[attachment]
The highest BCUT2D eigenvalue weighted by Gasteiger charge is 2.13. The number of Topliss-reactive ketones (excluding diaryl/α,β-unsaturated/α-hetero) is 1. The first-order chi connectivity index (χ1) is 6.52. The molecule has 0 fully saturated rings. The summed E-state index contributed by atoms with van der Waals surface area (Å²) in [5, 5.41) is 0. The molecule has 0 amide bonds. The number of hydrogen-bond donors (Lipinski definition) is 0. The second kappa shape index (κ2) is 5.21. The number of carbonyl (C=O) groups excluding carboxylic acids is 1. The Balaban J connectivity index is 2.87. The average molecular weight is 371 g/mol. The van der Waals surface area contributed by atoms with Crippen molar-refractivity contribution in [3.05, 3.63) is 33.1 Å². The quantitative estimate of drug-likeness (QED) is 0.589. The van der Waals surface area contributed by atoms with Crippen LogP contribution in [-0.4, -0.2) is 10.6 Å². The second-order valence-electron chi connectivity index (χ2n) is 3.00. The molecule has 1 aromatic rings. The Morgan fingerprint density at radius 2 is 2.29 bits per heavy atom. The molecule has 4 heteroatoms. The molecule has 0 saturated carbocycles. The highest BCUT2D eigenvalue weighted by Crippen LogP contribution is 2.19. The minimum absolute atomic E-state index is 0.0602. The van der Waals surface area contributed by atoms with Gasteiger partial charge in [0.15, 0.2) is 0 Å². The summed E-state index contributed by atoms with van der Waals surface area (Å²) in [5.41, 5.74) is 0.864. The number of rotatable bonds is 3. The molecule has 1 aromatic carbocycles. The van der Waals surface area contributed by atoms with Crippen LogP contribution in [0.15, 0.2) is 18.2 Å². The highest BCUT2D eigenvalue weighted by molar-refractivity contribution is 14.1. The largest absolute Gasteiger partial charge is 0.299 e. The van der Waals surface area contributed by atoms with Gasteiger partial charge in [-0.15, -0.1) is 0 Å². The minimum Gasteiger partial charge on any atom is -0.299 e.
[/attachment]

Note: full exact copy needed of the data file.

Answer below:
The highest BCUT2D eigenvalue weighted by Gasteiger charge is 2.13. The number of Topliss-reactive ketones (excluding diaryl/α,β-unsaturated/α-hetero) is 1. The first-order chi connectivity index (χ1) is 6.52. The molecule has 0 fully saturated rings. The summed E-state index contributed by atoms with van der Waals surface area (Å²) in [5, 5.41) is 0. The molecule has 0 amide bonds. The number of hydrogen-bond donors (Lipinski definition) is 0. The second kappa shape index (κ2) is 5.21. The number of carbonyl (C=O) groups excluding carboxylic acids is 1. The Balaban J connectivity index is 2.87. The average molecular weight is 371 g/mol. The van der Waals surface area contributed by atoms with Crippen molar-refractivity contribution in [3.05, 3.63) is 33.1 Å². The quantitative estimate of drug-likeness (QED) is 0.589. The van der Waals surface area contributed by atoms with Crippen LogP contribution in [-0.4, -0.2) is 10.6 Å². The second-order valence-electron chi connectivity index (χ2n) is 3.00. The molecule has 1 aromatic rings. The Morgan fingerprint density at radius 2 is 2.29 bits per heavy atom. The molecule has 4 heteroatoms. The molecule has 0 saturated carbocycles. The highest BCUT2D eigenvalue weighted by Crippen LogP contribution is 2.19. The minimum absolute atomic E-state index is 0.0602. The van der Waals surface area contributed by atoms with Gasteiger partial charge in [0.15, 0.2) is 0 Å². The summed E-state index contributed by atoms with van der Waals surface area (Å²) in [5.41, 5.74) is 0.864. The number of rotatable bonds is 3. The molecule has 1 aromatic carbocycles. The van der Waals surface area contributed by atoms with Crippen LogP contribution in [0.15, 0.2) is 18.2 Å². The highest BCUT2D eigenvalue weighted by molar-refractivity contribution is 14.1. The largest absolute Gasteiger partial charge is 0.299 e. The van der Waals surface area contributed by atoms with Gasteiger partial charge in [-0.15, -0.1) is 0 Å². The minimum Gasteiger partial charge on any atom is -0.299 e.